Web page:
This holiday season, let’s all pledge to stop buying crap. Now, before you roll your eyes at another lecture on the evils of consumerism, hear me out. What I’m talking about is a pledge to stop buying things just to buy them, either because they are at a reduced price or because they have been well-marketed. A recent surveyfound that 90 percent of American households have at least one unused item lying around the house and 70 percent of households have unused electronic items. Instead of buying things and not using them, how about we just not buy them?
Here’s why it is important to break our addition to consumption: Consumption directly impacts the supply and demand cycle. Increased consumption leads to increased demand, which, in turn, is met by increased supply. If the rest of the world consumed at the rate of the U.S., we would need five planets worth of resources. Our insatiable appetite for buying things is destroying resources at a far faster rate than they can be replaced. And, we aren’t even using the things that we are buying.
Consumption is so deeply embedded into the fabric of the U.S. that our economic modeling is largely based around the idea. The health of our economy is reflected in measures like the Consumer Confidence Index andGross Domestic Production. The Consumer Confidence Index is an indicator of how confident consumers feel about the economy and the higher the index, the more confident they are about the health of the economy and the more they spend money and buy things, instead of saving money. Likewise, GDP increases when we produce more goods and services, which are consumed either domestically or internationally. We’ve written before about the failing of GDP as an economic measure because it doesn’t measure things that are good for the economy, such as home production, and counts production from natural disasters as a good thing while ignoring the harm that things, like income inequality, cause to the overall economy.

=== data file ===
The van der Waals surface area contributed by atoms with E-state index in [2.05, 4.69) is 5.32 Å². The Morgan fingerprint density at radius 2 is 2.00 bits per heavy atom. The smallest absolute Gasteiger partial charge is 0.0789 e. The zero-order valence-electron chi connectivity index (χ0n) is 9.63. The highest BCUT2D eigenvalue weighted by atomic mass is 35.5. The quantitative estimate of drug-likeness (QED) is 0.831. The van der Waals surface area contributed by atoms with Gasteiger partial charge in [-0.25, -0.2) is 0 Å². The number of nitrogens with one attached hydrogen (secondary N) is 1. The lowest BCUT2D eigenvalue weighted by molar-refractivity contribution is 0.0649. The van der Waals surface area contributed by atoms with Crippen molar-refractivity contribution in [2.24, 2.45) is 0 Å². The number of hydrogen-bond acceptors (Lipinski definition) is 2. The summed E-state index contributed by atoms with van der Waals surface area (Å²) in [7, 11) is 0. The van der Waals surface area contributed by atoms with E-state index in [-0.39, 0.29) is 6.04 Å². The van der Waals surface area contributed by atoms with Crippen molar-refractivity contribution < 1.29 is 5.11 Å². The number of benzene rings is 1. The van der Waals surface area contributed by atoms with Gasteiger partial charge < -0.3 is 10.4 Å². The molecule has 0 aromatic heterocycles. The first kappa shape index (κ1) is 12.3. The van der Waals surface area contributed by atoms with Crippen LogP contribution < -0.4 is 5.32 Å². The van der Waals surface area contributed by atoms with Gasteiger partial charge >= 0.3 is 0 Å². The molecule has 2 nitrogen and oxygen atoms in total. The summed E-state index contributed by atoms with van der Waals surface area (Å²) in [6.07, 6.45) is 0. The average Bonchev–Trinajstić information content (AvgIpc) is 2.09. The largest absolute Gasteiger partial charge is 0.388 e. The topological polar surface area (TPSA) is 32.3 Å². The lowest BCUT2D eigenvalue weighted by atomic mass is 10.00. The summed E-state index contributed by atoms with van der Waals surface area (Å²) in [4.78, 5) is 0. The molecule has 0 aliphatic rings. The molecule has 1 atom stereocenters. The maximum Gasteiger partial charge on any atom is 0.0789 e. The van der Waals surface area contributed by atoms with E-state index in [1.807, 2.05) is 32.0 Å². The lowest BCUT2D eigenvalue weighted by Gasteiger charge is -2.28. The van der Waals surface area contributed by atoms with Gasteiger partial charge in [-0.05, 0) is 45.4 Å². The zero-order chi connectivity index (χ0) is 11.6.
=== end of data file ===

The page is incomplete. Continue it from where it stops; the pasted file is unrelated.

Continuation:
The Consumer Confidence Index is equally flawed. Just because people are willing to spend money does not mean that the money spent will benefit the domestic economy. Most of the consumer goods purchased in the U.S. are imported, which means that consumer spending leads to economic development in other countries and not economic development domestically. For example, even though clothing purchases have steadily increased since 2007, shipments from U.S. apparel factories decreased, as did the number of apparel jobs . People are buying clothes, just not clothes made domestically. This trend leads to decreased investment in domestic production and as disposable income levels fall, consumer spending comes at the cost of increasing household debt burdens.
Finally, buying all this stuff is not making us happy. A large body of research has shown that consumption in and of itself does not cause happiness and, in fact, the consumption that does make people happier is that which increases social connections, like leisure activities or travel. In other words, what makes us happy is not buying things but spending time with other people.
So, deck the halls with boughs of holly that you already have lying around. It will save you money while keeping the holiday cheer.